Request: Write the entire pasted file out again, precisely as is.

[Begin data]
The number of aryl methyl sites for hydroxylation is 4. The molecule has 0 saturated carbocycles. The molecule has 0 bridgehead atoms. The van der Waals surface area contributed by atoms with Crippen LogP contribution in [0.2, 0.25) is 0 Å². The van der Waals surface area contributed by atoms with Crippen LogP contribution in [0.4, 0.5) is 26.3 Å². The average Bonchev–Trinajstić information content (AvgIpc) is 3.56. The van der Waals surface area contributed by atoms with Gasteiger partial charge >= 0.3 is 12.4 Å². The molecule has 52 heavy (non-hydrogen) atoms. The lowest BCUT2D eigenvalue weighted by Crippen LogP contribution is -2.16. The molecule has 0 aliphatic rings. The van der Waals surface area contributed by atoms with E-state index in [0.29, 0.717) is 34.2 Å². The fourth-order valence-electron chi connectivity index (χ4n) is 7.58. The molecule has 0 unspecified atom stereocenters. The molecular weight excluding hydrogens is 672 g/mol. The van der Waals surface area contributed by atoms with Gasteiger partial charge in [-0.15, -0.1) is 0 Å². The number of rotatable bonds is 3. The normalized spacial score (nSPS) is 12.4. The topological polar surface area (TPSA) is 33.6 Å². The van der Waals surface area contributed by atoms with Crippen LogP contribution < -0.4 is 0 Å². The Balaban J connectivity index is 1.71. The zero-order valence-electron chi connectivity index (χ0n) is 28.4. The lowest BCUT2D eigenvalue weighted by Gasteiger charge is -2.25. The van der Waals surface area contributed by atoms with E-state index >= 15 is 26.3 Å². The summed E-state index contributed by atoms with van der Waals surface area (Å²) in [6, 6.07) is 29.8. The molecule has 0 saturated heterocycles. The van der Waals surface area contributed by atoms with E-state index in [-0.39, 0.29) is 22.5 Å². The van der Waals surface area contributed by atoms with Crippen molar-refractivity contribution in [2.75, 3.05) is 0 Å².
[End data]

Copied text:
The number of aryl methyl sites for hydroxylation is 4. The molecule has 0 saturated carbocycles. The molecule has 0 bridgehead atoms. The van der Waals surface area contributed by atoms with Crippen LogP contribution in [0.2, 0.25) is 0 Å². The van der Waals surface area contributed by atoms with Crippen LogP contribution in [0.4, 0.5) is 26.3 Å². The average Bonchev–Trinajstić information content (AvgIpc) is 3.56. The van der Waals surface area contributed by atoms with Gasteiger partial charge >= 0.3 is 12.4 Å². The molecule has 52 heavy (non-hydrogen) atoms. The lowest BCUT2D eigenvalue weighted by Crippen LogP contribution is -2.16. The molecule has 0 aliphatic rings. The van der Waals surface area contributed by atoms with E-state index in [0.29, 0.717) is 34.2 Å². The fourth-order valence-electron chi connectivity index (χ4n) is 7.58. The molecule has 0 unspecified atom stereocenters. The molecular weight excluding hydrogens is 672 g/mol. The van der Waals surface area contributed by atoms with Gasteiger partial charge in [-0.15, -0.1) is 0 Å². The number of rotatable bonds is 3. The normalized spacial score (nSPS) is 12.4. The topological polar surface area (TPSA) is 33.6 Å². The van der Waals surface area contributed by atoms with Crippen LogP contribution < -0.4 is 0 Å². The Balaban J connectivity index is 1.71. The zero-order valence-electron chi connectivity index (χ0n) is 28.4. The lowest BCUT2D eigenvalue weighted by Gasteiger charge is -2.25. The van der Waals surface area contributed by atoms with E-state index >= 15 is 26.3 Å². The summed E-state index contributed by atoms with van der Waals surface area (Å²) in [6, 6.07) is 29.8. The molecule has 0 saturated heterocycles. The van der Waals surface area contributed by atoms with E-state index in [-0.39, 0.29) is 22.5 Å². The van der Waals surface area contributed by atoms with Crippen molar-refractivity contribution in [2.75, 3.05) is 0 Å².